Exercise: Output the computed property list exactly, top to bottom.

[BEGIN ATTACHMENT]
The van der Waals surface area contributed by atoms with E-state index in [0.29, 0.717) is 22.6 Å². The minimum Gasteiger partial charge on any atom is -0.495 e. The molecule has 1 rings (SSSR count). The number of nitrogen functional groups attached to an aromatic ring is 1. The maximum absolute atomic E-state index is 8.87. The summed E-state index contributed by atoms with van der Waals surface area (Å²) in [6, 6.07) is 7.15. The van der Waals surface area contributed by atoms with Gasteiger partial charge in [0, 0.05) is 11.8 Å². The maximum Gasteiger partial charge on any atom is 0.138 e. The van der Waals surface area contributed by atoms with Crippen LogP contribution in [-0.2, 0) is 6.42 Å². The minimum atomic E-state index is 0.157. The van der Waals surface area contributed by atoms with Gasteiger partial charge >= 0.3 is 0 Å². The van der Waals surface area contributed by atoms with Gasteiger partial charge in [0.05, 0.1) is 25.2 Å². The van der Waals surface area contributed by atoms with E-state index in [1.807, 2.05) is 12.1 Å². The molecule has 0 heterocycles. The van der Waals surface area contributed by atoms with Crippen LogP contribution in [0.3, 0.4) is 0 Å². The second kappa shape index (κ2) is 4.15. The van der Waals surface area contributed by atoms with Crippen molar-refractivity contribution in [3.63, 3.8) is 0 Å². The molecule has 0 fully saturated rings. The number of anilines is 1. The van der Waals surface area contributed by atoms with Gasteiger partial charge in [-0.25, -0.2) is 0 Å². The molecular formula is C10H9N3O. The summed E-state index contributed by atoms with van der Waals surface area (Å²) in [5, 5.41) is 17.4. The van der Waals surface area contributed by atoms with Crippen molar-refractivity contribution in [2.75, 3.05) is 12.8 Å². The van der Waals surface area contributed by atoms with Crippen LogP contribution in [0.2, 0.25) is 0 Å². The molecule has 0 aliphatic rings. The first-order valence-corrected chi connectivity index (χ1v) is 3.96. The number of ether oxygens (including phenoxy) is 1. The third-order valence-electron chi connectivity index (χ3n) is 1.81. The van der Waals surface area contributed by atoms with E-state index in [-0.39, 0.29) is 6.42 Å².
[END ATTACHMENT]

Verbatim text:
The van der Waals surface area contributed by atoms with E-state index in [0.29, 0.717) is 22.6 Å². The minimum Gasteiger partial charge on any atom is -0.495 e. The molecule has 1 rings (SSSR count). The number of nitrogen functional groups attached to an aromatic ring is 1. The maximum absolute atomic E-state index is 8.87. The summed E-state index contributed by atoms with van der Waals surface area (Å²) in [6, 6.07) is 7.15. The van der Waals surface area contributed by atoms with Gasteiger partial charge in [0, 0.05) is 11.8 Å². The maximum Gasteiger partial charge on any atom is 0.138 e. The van der Waals surface area contributed by atoms with Crippen LogP contribution in [-0.2, 0) is 6.42 Å². The minimum atomic E-state index is 0.157. The van der Waals surface area contributed by atoms with Gasteiger partial charge >= 0.3 is 0 Å². The van der Waals surface area contributed by atoms with Gasteiger partial charge in [0.05, 0.1) is 25.2 Å². The van der Waals surface area contributed by atoms with E-state index in [1.807, 2.05) is 12.1 Å². The molecule has 0 heterocycles. The van der Waals surface area contributed by atoms with Crippen LogP contribution in [0.3, 0.4) is 0 Å². The second kappa shape index (κ2) is 4.15. The van der Waals surface area contributed by atoms with Crippen molar-refractivity contribution in [3.63, 3.8) is 0 Å². The molecule has 0 fully saturated rings. The number of anilines is 1. The van der Waals surface area contributed by atoms with Gasteiger partial charge in [-0.25, -0.2) is 0 Å². The molecular formula is C10H9N3O. The summed E-state index contributed by atoms with van der Waals surface area (Å²) in [5, 5.41) is 17.4. The van der Waals surface area contributed by atoms with Crippen molar-refractivity contribution in [2.75, 3.05) is 12.8 Å². The van der Waals surface area contributed by atoms with Crippen LogP contribution in [0.2, 0.25) is 0 Å². The molecule has 0 aliphatic rings. The first-order valence-corrected chi connectivity index (χ1v) is 3.96. The number of ether oxygens (including phenoxy) is 1. The third-order valence-electron chi connectivity index (χ3n) is 1.81. The van der Waals surface area contributed by atoms with E-state index in [-0.39, 0.29) is 6.42 Å².